The following is an article pertaining to the student concern that transpired after the tornadoes in New Orleans early February. This article correlates the movie “Lean On Me” and how they both demonstrate the need for a strong relationship between administration and the general student body. Enjoy!
One of the movies I enjoyed growing up was “Lean On Me”, a classic tale about troubled youth and their administration not seeing eye to eye. But those problems don’t just arise at good ol’ Eastside High, it is a preconceived notion that students would often disagree with the superiors of their respective institution.
For example, as I mentioned in my article on Monday, there were tornadoes that hit the New Orleans East area, which is approximately 15 minutes away from my school (Xavier University of Louisiana). Students felt very concerned that the University didn’t cancel class or acknowledge the situation with sincerity until much later. I spoke with Xavier students Algeria Brisbon, Marissa Johnson and Shannen Lawson to hear what they had to say about their feelings toward the situation last Tuesday.
“I am a commuter student and I felt highly disappointed at the university because not only were they not concerned about the safety of students they weren’t concerned as to how dangerous it was to travel. In my opinion, what should have been done was either shut the campus down until it was safe or cancel classes immediately when the warning was broadcast because I didn’t go to class because I was stuck at my internship at a school in the East of New Orleans because they cared [more] about my safety than me getting to class on time for that day.” -Brisbon, Senior, Public Health
“In a situation like that, I’m sure, everyone wants to be told they could go home but it’s not that simple. Winds that harsh and the unpredictability it’s best not to go outside. It was a ratio having bunches of kids outside and losing a day or not cancel at all. It should’ve been more like a freeze on classes. I wish Xavier would’ve stressed more to stay where you are instead of saying classes will continue and excuse those that are late.” -Johnson, Senior, Chemistry- Pre Pharmacy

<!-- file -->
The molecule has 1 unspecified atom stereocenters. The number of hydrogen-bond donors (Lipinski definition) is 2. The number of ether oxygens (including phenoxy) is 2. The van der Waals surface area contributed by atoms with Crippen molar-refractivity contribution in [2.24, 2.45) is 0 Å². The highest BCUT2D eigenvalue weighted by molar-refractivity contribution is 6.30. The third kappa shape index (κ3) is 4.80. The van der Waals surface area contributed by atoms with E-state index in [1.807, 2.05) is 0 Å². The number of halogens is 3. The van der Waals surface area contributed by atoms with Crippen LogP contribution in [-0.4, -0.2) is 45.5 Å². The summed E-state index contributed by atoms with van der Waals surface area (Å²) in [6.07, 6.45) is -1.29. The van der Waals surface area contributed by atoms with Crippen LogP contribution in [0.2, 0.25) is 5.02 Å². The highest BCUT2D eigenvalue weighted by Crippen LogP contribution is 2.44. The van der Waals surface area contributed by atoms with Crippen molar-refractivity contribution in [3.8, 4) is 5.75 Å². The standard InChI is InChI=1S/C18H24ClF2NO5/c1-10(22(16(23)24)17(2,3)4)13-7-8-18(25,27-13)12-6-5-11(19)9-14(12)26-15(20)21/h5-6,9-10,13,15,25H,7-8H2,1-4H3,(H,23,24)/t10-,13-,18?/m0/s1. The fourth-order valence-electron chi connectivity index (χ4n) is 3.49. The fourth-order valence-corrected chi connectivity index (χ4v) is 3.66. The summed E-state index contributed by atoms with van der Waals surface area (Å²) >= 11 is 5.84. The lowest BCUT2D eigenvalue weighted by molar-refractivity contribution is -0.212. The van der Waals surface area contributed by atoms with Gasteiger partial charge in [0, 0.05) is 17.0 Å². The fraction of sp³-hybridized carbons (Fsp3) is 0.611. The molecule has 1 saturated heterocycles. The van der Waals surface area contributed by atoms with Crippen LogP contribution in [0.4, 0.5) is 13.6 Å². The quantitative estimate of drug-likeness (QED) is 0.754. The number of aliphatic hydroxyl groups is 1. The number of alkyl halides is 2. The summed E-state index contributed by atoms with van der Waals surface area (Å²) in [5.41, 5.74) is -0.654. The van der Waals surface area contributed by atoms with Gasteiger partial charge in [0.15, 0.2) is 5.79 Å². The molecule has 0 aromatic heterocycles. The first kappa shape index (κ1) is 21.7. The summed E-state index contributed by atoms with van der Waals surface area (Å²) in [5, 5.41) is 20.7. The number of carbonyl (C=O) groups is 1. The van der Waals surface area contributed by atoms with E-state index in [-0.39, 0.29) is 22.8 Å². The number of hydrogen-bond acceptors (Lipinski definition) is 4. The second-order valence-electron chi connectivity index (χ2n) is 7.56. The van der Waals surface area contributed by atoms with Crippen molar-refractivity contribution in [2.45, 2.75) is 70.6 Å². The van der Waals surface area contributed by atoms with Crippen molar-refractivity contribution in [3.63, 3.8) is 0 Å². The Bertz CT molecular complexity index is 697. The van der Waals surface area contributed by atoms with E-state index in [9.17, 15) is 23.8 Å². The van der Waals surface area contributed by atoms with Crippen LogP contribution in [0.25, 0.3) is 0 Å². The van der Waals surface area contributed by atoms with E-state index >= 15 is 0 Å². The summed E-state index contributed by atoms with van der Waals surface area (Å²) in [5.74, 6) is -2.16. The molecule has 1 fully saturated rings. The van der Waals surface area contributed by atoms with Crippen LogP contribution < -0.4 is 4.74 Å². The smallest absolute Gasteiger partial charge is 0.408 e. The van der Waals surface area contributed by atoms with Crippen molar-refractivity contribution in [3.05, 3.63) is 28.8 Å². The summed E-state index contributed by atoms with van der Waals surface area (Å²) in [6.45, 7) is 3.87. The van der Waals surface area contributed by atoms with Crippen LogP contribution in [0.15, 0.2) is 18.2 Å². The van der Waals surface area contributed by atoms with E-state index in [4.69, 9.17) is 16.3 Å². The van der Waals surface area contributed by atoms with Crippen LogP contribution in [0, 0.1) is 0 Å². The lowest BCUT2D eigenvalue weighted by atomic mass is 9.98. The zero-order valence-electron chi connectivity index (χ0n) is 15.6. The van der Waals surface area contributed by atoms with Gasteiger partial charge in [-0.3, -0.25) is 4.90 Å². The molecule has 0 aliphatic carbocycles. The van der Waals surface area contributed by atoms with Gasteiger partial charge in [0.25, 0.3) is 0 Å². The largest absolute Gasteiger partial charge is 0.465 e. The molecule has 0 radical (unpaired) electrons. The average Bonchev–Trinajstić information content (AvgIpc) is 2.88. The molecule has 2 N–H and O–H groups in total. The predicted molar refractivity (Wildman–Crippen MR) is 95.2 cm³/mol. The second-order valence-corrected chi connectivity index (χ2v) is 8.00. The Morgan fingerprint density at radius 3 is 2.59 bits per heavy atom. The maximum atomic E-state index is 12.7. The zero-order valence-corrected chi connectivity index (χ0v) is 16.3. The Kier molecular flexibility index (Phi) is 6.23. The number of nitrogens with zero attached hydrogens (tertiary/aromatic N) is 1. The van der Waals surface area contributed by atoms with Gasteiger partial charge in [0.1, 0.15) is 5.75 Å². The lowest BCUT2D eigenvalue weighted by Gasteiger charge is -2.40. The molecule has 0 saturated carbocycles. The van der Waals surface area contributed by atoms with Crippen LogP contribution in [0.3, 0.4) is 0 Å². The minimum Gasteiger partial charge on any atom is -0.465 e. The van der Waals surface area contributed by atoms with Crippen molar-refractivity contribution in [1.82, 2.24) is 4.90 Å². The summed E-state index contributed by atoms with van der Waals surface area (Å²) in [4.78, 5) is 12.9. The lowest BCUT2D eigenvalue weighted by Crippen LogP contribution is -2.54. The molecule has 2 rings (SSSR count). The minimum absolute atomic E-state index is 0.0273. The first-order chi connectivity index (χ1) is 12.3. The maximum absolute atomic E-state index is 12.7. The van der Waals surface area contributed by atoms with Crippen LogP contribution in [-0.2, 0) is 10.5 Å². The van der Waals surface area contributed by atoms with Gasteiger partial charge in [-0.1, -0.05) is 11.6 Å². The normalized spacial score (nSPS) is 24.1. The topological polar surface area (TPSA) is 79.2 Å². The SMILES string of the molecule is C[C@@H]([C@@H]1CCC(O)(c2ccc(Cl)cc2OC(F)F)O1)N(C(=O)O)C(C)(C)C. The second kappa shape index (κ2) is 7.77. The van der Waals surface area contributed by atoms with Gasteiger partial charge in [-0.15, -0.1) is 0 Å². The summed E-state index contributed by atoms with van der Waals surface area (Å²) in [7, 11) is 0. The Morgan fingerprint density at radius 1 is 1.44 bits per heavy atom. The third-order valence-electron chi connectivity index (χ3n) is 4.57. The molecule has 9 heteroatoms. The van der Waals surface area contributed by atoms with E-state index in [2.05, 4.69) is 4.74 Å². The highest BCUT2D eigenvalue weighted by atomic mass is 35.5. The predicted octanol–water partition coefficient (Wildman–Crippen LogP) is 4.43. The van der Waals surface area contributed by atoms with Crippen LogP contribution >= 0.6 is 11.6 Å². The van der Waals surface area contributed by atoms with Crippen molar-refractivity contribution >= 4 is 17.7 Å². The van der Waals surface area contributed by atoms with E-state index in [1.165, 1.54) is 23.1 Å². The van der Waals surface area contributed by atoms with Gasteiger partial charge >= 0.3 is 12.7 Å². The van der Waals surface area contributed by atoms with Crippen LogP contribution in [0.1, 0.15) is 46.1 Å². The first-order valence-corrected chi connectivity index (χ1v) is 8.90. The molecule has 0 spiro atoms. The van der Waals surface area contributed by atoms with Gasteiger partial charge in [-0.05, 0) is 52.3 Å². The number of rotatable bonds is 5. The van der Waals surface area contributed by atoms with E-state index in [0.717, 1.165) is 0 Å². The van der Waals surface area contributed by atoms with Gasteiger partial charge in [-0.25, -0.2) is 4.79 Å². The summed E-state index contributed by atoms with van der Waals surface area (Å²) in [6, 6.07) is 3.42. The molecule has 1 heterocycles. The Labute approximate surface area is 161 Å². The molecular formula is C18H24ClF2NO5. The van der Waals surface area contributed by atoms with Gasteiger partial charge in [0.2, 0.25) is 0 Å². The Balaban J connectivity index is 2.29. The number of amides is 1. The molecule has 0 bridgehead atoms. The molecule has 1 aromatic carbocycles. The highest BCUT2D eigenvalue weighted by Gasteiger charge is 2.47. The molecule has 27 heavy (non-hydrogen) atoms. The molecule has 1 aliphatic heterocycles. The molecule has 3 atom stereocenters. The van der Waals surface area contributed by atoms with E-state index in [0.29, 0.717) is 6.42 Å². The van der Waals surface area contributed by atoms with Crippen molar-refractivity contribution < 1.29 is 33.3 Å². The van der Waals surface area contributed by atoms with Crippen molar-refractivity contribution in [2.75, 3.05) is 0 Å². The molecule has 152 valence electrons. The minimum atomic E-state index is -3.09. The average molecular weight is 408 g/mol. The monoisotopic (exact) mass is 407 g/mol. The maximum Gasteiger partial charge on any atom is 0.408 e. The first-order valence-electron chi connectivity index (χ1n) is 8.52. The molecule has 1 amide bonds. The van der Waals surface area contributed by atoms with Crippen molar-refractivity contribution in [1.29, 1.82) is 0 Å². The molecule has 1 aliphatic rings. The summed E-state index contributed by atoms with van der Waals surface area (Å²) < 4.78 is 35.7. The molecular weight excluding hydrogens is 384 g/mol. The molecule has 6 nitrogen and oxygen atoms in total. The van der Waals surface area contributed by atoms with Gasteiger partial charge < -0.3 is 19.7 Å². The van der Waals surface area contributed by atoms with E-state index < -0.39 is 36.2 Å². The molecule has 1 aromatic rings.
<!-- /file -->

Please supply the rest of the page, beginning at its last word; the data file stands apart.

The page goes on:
“I actually went to class that afternoon and majority of our class was not in attendance and our professor still taught a full lesson. It’s pretty unfair to the students who commute or just felt unsafe and the professors didn’t really feel much remorse. The university definitely could have done better. If it was serious enough that we had to be on lockdown in our dorms then that should have been a sign that they should have cancelled classes as well.” – Lawson, Freshman, Business Management
Now I could end my post right here and just say “DO BETTER XAVIER!”, but that isn’t good journalism now is it? I spoke with Xavier’s Provost and Sr. Vice President for Academic Affairs Dr. Anne McCall to see what the reason behind Xavier’s decision was.
“Classes weren’t cancelled because that would’ve put students in a dangerous situation that were already on campus,” said McCall. “Canceling calluses would basically mean putting students out on the road and we definitely didn’t want to do that. So we were trying to find a way to both accommodate people who were present and people who couldn’t come.”
In short, with my conversation with Dr. McCall she stressed the importance of being entitled to your own judgment and that students shouldn’t be penalized for doing so in a situation like that. So basically this was just the classic tale of only hearing one side of the story. If we continue to bridge the gap between administration and students we would have a better understanding on why things are the way they are.